"A heartfelt and witty debut about feeling different and finding acceptance-- beyond the rules.
Twelve-year-old Catherine just wants a normal life. Which is near impossible when you have a brother with autism and a family that revolves around his disability. She's spent years trying to teach David the rules-- from 'a peach is not a funny looking apple' to 'keep your pants on in public'-- in order to stop his embarrassing behaviors. But the summer Catherine meets Jason, a paraplegic boy, and Kristi, the next-door friend she's always wished for, it's her own shocking behavior that turns everything upside down and forces her to ask: What is normal?"
I read this book with the boy I tutor during the week. Normally when we read together, I think the books he picks don't normally engage either of us, but this book was a gold nugget among middle school reading duds.
While I'm curious about what goes on in the mind of someone with autism, I think, as Catherine points out just by being a character in this story, the family of someone with autism matters too. They still need to be heard and listened to even if their needs might not be as high.
I thought it was really sweet that Catherine tried to help her brother in a way that he could understand through the creation of rules. Catherine and David have this really special connection than he has with anyone. I'd even go so far as to say that it's more powerful than the connection David has with either of his parents.
I love this book, but a number of things bothered me (but in a way that I think helped make the story better). The dad bothered me. I'm sure he works hard, but he didn't seem to make nearly the effort that Catherine's mother or Catherine herself makes on behalf of David. He wouldn't arrive when he said that he would arrive where he needed to be. Like when he was coming home from work, it's not that he'd be a minute or two late. I find that understandable. But he would show up half an hour, forty-five minutes, or even an hour later than when he promised. That's entirely unfair and he knows how important promises are to his son. Why would he do that? And speaking of parents, I hate that Catherine has sole responsibility for David when either parent is not available. That's not inherently wrong, but it's often at the expense of Catherine as it's often rather last minute that this responsibility is given to her. I was so angry when Catherine was trying hard to become friends with Kristi (although she is rather manipulative and just plain no fun, so I don't think she'd make a good friend anyway), the girl next door, and suddenly she is asked to watch David. That hardly seems fair and it's a complete disregard for what would be good for Catherine at the time. Her parents are so unthinking it feels like...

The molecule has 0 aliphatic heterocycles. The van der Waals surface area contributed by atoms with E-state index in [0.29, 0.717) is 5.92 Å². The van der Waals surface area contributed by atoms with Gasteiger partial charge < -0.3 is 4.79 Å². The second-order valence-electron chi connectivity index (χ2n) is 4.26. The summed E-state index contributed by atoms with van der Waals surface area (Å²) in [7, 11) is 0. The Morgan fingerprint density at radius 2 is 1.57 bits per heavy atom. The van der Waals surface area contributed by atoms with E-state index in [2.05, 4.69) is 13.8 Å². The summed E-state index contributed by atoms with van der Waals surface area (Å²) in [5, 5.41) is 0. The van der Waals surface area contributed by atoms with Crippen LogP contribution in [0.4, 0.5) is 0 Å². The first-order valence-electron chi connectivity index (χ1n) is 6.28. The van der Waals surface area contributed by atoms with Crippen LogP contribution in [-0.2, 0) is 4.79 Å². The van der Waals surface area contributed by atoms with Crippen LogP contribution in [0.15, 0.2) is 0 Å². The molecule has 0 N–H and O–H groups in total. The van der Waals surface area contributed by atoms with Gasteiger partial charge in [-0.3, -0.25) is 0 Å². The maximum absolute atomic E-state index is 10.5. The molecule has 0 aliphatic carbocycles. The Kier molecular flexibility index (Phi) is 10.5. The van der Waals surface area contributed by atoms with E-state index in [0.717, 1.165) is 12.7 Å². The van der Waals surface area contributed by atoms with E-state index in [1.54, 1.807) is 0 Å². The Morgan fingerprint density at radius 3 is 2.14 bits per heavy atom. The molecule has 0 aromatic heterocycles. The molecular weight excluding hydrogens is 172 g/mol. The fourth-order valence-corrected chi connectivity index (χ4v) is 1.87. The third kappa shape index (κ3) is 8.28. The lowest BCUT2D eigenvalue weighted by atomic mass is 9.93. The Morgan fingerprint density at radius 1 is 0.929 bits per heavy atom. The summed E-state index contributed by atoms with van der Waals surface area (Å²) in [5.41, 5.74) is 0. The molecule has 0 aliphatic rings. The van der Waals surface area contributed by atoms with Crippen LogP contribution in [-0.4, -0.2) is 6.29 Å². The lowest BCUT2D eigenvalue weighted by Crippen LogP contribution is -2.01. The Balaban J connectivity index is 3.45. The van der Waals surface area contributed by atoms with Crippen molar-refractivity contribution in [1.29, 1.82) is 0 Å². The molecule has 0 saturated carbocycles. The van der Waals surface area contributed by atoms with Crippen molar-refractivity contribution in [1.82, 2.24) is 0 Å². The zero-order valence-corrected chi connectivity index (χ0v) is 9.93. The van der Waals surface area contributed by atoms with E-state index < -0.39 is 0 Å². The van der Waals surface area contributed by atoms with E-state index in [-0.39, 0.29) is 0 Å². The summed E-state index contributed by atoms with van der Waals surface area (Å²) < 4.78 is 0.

And then my favorite part. Catherine's relationship with Jason. Jason is really sweet and I love that she makes the effort to communicate with him even when it can take an extra step to do so. She showed him that his personhood matters and went so far as to make more communication cards that are more age appropriate for him (rather than just regular cards with hum-drum words). Jason was able to express frustration and just generally what he was feeling with the help of Catherine's cards. Every time I read an interaction between these two, my heart warmed and sped up with happiness. I don't think you could find a sweeter pair out there.
Overall, this is a great book for younger readers and it's good if you're a parent reading with your child. It's a good read if you're interested in learning more about developmental disabilities and how you can honor the personhood of those living with these conditions. It's a fantastic read.
I give 'Rules':